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Loaded cars produced first...

Discussion in 'Model 3' started by azred, Mar 24, 2017.

  1. azred

    azred Member

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    Not. After reading many authoritative posts here about how Tesla will roll out the Model 3, it was entertaining to learn from Elon that in fact high performance including AWD will not be available for months. I guess he didn't consult this forum.
     
  2. Troy

    Troy Member

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    #2 Troy, Mar 25, 2017
    Last edited: Mar 25, 2017
    You are not following the topic closely. It wasn't forum members who came up with the argument that Tesla would deliver highly optioned versions first. It was Elon himself who said that. Click HERE to listen. Elon said that on 10th Feb 2016.

    Obviously, something has changed between then and now. We don't know what. My guess is, they found out that the gearboxes they ordered from a supplier didn't pass the long-term durability tests, so they contracted a new supplier. Therefore those parts will be delayed. It's not a deliberate choice. Many existing Tesla owners won't get their D or P versions before some non-owners get their single motor versions first. As a result, many Tesla owners or non-owners who waited in line on day one will miss the deadline for full tax credits. This was not the plan at all. The full tax credits will end either on Mar 31, 2018 or Jun 30, 2018. There is no third option. Either way, it will be too late for some D and P buyers.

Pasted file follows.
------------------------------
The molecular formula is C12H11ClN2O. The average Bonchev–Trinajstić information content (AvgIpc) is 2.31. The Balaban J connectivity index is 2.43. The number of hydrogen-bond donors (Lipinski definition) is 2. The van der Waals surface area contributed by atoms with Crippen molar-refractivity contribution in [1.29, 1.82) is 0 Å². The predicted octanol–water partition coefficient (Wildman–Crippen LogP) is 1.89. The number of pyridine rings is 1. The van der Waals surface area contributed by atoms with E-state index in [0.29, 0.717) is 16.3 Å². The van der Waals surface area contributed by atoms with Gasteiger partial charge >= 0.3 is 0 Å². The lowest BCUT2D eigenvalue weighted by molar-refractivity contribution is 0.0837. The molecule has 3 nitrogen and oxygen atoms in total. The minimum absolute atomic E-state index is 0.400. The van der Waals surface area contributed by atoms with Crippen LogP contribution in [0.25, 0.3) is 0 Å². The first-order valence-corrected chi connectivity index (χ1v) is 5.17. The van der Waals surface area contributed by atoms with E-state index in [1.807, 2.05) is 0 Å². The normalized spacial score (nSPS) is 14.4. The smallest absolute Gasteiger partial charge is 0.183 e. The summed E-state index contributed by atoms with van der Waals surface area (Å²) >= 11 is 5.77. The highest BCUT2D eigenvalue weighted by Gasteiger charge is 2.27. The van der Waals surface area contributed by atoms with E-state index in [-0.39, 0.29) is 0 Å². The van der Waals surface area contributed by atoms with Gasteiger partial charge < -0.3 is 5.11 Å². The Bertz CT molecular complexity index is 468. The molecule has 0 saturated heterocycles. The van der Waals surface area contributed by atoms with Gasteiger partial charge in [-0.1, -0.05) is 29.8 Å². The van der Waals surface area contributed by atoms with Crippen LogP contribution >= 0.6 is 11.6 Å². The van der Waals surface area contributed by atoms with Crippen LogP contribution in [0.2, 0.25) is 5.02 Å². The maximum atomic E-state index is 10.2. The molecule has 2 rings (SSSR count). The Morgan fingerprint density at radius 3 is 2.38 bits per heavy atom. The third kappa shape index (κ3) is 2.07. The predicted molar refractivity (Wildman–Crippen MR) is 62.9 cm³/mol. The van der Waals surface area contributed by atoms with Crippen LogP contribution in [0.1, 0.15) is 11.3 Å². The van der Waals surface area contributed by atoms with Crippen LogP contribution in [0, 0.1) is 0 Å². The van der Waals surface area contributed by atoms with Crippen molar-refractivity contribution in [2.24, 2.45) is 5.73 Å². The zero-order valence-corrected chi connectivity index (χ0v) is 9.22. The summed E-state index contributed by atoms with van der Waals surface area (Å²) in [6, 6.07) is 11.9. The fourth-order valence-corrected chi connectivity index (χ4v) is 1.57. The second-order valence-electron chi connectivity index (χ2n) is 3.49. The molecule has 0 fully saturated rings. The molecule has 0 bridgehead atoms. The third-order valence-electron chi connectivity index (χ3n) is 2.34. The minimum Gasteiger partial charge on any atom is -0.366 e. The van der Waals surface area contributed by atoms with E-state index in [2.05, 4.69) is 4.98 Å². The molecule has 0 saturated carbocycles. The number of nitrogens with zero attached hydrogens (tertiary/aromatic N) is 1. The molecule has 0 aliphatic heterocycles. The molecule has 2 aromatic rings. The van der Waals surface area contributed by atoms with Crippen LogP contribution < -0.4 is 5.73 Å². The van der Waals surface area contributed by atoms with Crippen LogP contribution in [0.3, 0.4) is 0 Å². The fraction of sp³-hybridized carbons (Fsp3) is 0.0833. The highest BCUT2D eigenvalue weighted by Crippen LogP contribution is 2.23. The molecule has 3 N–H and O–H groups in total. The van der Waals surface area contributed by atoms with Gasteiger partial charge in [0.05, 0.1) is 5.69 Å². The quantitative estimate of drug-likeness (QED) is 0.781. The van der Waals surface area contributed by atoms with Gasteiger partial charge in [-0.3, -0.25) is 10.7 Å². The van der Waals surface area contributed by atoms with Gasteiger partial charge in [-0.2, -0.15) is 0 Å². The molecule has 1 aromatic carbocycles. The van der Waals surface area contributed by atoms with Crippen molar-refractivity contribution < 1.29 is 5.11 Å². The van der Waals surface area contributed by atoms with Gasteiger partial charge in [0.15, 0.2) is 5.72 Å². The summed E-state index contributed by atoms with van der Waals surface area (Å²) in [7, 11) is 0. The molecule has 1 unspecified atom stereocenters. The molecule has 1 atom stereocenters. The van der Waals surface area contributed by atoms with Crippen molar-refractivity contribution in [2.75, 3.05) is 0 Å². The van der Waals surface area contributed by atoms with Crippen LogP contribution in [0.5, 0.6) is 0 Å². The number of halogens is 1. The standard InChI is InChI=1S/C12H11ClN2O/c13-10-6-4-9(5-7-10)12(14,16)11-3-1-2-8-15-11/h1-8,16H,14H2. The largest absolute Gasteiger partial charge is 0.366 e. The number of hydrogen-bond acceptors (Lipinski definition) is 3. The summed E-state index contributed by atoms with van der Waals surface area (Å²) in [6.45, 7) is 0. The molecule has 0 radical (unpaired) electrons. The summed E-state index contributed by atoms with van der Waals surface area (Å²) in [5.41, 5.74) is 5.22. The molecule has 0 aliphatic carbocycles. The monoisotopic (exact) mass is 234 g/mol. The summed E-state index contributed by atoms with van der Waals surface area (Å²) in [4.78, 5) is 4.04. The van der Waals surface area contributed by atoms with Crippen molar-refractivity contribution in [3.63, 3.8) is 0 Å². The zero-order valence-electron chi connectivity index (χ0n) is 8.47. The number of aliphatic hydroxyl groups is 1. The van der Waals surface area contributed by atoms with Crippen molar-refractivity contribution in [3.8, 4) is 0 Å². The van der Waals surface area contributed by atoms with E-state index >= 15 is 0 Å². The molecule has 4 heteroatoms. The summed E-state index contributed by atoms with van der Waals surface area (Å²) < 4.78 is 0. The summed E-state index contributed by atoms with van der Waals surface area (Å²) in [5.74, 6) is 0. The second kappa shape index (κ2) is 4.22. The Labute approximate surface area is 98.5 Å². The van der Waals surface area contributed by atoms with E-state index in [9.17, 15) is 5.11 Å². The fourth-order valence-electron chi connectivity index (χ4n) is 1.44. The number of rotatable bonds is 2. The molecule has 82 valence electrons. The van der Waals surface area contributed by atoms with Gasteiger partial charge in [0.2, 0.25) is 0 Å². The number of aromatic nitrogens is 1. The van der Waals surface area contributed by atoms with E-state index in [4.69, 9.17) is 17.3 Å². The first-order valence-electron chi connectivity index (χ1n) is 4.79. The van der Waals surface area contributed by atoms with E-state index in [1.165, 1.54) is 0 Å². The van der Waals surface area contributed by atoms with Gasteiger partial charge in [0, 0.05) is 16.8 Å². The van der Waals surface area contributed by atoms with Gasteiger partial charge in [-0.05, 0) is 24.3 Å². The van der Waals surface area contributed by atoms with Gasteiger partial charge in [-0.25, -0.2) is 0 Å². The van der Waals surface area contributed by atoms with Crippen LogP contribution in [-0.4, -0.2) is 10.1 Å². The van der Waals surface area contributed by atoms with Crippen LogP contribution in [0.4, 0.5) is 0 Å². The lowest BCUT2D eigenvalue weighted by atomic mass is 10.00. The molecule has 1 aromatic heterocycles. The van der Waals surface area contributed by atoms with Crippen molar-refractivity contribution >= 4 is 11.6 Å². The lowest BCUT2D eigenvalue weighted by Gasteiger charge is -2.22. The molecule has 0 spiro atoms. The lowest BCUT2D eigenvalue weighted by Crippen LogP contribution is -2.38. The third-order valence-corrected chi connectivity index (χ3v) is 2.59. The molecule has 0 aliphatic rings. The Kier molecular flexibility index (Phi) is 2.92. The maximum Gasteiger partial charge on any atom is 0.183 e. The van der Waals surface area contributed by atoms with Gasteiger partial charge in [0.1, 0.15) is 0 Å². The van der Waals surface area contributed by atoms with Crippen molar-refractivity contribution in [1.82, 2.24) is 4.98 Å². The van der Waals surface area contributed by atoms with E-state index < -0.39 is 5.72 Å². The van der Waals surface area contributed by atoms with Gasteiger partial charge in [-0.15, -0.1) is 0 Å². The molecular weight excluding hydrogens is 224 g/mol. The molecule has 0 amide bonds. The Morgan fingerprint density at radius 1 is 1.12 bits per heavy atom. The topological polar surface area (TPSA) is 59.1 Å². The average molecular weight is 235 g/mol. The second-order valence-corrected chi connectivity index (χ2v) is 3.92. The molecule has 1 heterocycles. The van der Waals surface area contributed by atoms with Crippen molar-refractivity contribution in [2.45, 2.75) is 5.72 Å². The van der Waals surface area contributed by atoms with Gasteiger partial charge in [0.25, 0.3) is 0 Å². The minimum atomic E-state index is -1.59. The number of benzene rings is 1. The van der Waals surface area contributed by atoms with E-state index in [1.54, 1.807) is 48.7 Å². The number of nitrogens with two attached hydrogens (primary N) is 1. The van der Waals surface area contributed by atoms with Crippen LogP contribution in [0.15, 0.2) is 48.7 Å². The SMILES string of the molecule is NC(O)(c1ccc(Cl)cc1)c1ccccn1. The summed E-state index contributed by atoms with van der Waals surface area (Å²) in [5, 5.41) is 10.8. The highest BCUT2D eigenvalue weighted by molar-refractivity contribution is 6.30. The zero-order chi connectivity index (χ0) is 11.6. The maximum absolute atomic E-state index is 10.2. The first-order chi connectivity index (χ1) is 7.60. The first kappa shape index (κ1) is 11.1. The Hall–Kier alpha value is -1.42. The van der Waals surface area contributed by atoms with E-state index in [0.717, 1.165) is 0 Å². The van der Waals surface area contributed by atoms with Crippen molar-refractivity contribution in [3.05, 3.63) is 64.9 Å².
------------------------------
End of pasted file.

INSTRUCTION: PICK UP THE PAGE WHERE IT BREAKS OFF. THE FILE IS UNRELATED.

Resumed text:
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  3. WarpedOne

    WarpedOne Supreme Premier

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    Oh but we do know what changed... In feb 2016 tesla did not have 400k orders and planned 500k productin for 2020.

    Then the reveal came and change of plans. They will start with as simple cofiguration possible for as high a price possible i.e. Bigger battery with rwd.
     
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  4. BluestarE3

    BluestarE3 Active Member

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    And upgraded materials for the interior, upgraded seats, premium sound, fancy wheels, expensive paint options, etc. "Highly optioned" cars without the complexity of having to build multiple models at the outset.
     
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  5. WarpedOne

    WarpedOne Supreme Premier

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    Yes, "Highly optioned" being options with highest margin, that are easy to install and widely available.
    AP2 being the first on the list of "mandatory options" - it costs them nothing to include it, and brings in a good amount per car.

    There were some hints last year that M3 at reveal had 70kWh battery, it was the bigger one.